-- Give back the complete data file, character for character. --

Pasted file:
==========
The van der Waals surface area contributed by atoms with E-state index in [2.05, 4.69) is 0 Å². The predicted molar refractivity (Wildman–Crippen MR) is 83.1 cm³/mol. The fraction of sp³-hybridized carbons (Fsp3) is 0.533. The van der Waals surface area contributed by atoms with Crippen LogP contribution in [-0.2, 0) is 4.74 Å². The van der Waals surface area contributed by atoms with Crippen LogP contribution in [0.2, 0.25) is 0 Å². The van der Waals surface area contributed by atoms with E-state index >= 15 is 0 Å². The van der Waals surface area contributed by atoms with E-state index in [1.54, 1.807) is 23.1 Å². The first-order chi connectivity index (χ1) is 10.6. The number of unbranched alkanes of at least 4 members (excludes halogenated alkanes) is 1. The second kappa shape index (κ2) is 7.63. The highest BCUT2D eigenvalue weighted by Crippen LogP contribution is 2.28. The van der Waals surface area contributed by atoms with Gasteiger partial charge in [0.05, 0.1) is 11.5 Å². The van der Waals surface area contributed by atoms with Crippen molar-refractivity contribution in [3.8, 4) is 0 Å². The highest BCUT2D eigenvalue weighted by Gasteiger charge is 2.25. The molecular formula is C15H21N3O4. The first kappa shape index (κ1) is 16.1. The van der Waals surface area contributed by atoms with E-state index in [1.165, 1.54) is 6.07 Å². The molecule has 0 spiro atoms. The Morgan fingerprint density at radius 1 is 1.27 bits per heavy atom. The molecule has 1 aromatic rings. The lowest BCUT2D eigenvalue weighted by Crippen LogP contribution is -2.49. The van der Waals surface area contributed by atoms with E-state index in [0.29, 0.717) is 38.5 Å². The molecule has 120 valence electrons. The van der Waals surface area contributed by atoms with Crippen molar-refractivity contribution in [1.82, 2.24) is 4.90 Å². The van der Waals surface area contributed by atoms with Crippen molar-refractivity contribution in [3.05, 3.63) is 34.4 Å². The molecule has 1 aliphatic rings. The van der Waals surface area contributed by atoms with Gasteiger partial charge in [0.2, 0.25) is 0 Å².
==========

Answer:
The van der Waals surface area contributed by atoms with E-state index in [2.05, 4.69) is 0 Å². The predicted molar refractivity (Wildman–Crippen MR) is 83.1 cm³/mol. The fraction of sp³-hybridized carbons (Fsp3) is 0.533. The van der Waals surface area contributed by atoms with Crippen LogP contribution in [-0.2, 0) is 4.74 Å². The van der Waals surface area contributed by atoms with Crippen LogP contribution in [0.2, 0.25) is 0 Å². The van der Waals surface area contributed by atoms with E-state index >= 15 is 0 Å². The van der Waals surface area contributed by atoms with E-state index in [1.54, 1.807) is 23.1 Å². The first-order chi connectivity index (χ1) is 10.6. The number of unbranched alkanes of at least 4 members (excludes halogenated alkanes) is 1. The second kappa shape index (κ2) is 7.63. The highest BCUT2D eigenvalue weighted by Crippen LogP contribution is 2.28. The van der Waals surface area contributed by atoms with Gasteiger partial charge in [0.05, 0.1) is 11.5 Å². The van der Waals surface area contributed by atoms with Crippen molar-refractivity contribution in [3.8, 4) is 0 Å². The highest BCUT2D eigenvalue weighted by Gasteiger charge is 2.25. The molecular formula is C15H21N3O4. The first kappa shape index (κ1) is 16.1. The van der Waals surface area contributed by atoms with E-state index in [1.165, 1.54) is 6.07 Å². The molecule has 0 spiro atoms. The Morgan fingerprint density at radius 1 is 1.27 bits per heavy atom. The molecule has 1 aromatic rings. The lowest BCUT2D eigenvalue weighted by Crippen LogP contribution is -2.49. The van der Waals surface area contributed by atoms with E-state index in [0.29, 0.717) is 38.5 Å². The molecule has 120 valence electrons. The van der Waals surface area contributed by atoms with Crippen molar-refractivity contribution in [1.82, 2.24) is 4.90 Å². The van der Waals surface area contributed by atoms with Crippen molar-refractivity contribution in [3.05, 3.63) is 34.4 Å². The molecule has 1 aliphatic rings. The van der Waals surface area contributed by atoms with Gasteiger partial charge in [0.2, 0.25) is 0 Å².